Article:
Drive mode selection gives you a choice of single shooting, continuous shooting (hi), continuous shooting (lo), 10 second timer, and 3 second timer. Selecting the drive mode for your particular situation will help you save storage space and save time having to look through a series of photos, which you’ll likely end up deleting anyway.
Single shooting is always available with every lens and every format (RAW/JPEG) and lets you snap one photo with each press of the shutter, even if you hold the shutter down.
Continuous shooting (HI) is only available with the 24mm main camera lens and is only available in JPEG format. This option will be grayed out for other lenses and formats. In this mode, you will be able to take 20 frames per second (fps) while utilizing the continuous 60 times per second autofocus calculations.
Continuous shooting (LO) is available on all the lenses but currently only with the JPEG format. In this mode, 10 frames per second (fps) will be taken. The 24mm camera will maintain it’s 60 times per second autofocus calculations while the 16mm and 70mm camera are only capable of 30 times per second autofocus calculations.
Self timer mode (3sec, 10sec) is pretty self explanatory. This mode will take a single photo after the selected time expires. It is available to all lenses and formats.
NOTE: RAW format for burst mode will be enabled later through a software update. Sony states on their website that the 24mm camera will be able to take 8 fps in RAW format.
Focus mode selection gives you the choice of single shot AF, continuous AF, and manual focus. It is important to select the correct mode for your purposes. Some features are only enabled in certain focus modes, as noted below.
Single shot AF focuses on the subject within the focus area. You enable the autofocusing by half pressing the shutter. The camera will remain focused on the subject (indicated by the focus brackets turning green) until the shutter key is released.
Continuous shot AF utilizes the camera’s ability to focus 60 times per second (24mm lens) or 30 times per second (16mm and 70mm lenses). Focus calculations will start when the shutter key is half depressed allowing for tracking moving objects or if you, yourself are moving. When the continuous drive modes are selected, the camera continues to calculate autofocus as frames are captured.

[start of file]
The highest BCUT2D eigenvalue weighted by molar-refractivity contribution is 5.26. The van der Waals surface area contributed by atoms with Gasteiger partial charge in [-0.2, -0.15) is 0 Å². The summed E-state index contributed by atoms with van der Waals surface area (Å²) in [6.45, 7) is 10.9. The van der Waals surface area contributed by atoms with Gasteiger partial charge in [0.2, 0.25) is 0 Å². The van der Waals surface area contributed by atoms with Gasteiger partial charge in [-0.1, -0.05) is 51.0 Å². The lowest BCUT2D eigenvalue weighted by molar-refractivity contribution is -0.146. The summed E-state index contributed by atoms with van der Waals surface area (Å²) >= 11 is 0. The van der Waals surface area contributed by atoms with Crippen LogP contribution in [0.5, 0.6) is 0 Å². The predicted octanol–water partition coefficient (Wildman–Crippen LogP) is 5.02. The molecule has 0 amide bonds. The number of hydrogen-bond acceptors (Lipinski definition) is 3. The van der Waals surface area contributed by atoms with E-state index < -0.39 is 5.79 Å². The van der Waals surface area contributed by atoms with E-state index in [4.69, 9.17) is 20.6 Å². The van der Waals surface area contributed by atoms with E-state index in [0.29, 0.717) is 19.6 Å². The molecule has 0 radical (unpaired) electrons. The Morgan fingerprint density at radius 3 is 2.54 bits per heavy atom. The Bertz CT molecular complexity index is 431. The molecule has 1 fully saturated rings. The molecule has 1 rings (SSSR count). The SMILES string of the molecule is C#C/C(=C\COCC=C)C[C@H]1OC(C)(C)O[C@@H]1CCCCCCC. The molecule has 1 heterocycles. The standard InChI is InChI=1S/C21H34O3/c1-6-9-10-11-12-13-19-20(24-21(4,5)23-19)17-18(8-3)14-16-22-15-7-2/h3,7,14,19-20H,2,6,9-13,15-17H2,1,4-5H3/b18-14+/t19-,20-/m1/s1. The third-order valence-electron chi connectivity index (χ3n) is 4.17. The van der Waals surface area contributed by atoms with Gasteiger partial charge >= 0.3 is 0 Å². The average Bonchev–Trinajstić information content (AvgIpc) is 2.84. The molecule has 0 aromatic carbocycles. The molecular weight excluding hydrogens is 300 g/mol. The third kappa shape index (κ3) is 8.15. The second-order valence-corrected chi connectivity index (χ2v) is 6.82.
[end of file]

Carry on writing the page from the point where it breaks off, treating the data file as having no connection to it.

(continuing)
Manual Focus is as you would expect. A slider is provided to manually focus the camera. The slider is only available within the focus mode selection screen and not on the main interface. It would have been nice if they found a way to fit the slider on the main interface but I think most people would end up using the autofocus modes anyway, since they are very good.
Focus area selection gives you the choice between wide or center. Selecting the correct mode for your situation and desired outcome is important.
Wide focus area allows for the fast focus calculation to be performed over a wider area of the frame. Usually, the closest object is used as the subject to focus on. This mode is useful when there is a lot going on or if there is a lot of fast movement that would make following and keeping the subject in the center of the frame difficult.
Center focus area focuses on the subject within the brackets at the center of the frame. Continuous autofocus does work in this mode, though it may not be as obvious since the focus boxes are not moving all over with the movement in the frame. You can test that it does indeed work by half pressing the shutter key to focus on a close object then moving to an object at a different distance. The camera will change focus automatically.
NOTE: Eye autofocus also works in both modes, but is more forgiving in the wide focus area mode. in center focus mode the subject must be within the center of the frame.
Exposure compensation gives you the ability to compensate for lack or of too much exposure. This feature is not available in all modes. When selected, a scale is displayed in the upper right side of the interface. Zero is the exposure determined by the camera using the selected metering mode. Adjusting the level of exposure compensation is done by simply tapping anywhere on the scale, tapping the tiny arrows on the right or left, or dragging the orange arrow to the desired value. Setting the exposure compensation to a negative value will decrease the exposure while a positive value will increase it.